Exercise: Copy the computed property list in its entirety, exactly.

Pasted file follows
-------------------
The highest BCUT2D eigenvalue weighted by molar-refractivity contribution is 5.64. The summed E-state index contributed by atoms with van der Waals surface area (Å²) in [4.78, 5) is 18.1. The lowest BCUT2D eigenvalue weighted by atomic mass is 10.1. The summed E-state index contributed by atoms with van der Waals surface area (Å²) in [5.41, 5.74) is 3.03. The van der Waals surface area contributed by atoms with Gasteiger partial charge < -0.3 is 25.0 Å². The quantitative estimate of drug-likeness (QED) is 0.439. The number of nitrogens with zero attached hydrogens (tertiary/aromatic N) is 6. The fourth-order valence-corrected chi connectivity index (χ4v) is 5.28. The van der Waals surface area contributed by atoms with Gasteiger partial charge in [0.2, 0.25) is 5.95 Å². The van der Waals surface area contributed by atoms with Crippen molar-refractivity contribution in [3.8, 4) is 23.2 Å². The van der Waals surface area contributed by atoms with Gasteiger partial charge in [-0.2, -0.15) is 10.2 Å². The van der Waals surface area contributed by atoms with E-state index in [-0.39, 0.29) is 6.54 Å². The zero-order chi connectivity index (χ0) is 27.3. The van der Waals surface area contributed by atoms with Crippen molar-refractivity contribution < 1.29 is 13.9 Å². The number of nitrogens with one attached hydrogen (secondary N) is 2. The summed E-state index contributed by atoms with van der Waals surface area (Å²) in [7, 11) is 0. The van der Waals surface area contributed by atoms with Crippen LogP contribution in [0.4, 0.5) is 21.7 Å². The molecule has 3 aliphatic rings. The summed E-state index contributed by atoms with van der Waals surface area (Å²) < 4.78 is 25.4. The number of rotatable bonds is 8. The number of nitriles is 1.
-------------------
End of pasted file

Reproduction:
The highest BCUT2D eigenvalue weighted by molar-refractivity contribution is 5.64. The summed E-state index contributed by atoms with van der Waals surface area (Å²) in [4.78, 5) is 18.1. The lowest BCUT2D eigenvalue weighted by atomic mass is 10.1. The summed E-state index contributed by atoms with van der Waals surface area (Å²) in [5.41, 5.74) is 3.03. The van der Waals surface area contributed by atoms with Gasteiger partial charge < -0.3 is 25.0 Å². The quantitative estimate of drug-likeness (QED) is 0.439. The number of nitrogens with zero attached hydrogens (tertiary/aromatic N) is 6. The fourth-order valence-corrected chi connectivity index (χ4v) is 5.28. The van der Waals surface area contributed by atoms with Gasteiger partial charge in [0.2, 0.25) is 5.95 Å². The van der Waals surface area contributed by atoms with Crippen molar-refractivity contribution in [3.8, 4) is 23.2 Å². The van der Waals surface area contributed by atoms with Gasteiger partial charge in [-0.2, -0.15) is 10.2 Å². The van der Waals surface area contributed by atoms with E-state index in [-0.39, 0.29) is 6.54 Å². The zero-order chi connectivity index (χ0) is 27.3. The van der Waals surface area contributed by atoms with Crippen molar-refractivity contribution < 1.29 is 13.9 Å². The number of nitrogens with one attached hydrogen (secondary N) is 2. The summed E-state index contributed by atoms with van der Waals surface area (Å²) in [7, 11) is 0. The van der Waals surface area contributed by atoms with Crippen LogP contribution in [0.4, 0.5) is 21.7 Å². The molecule has 3 aliphatic rings. The summed E-state index contributed by atoms with van der Waals surface area (Å²) < 4.78 is 25.4. The number of rotatable bonds is 8. The number of nitriles is 1.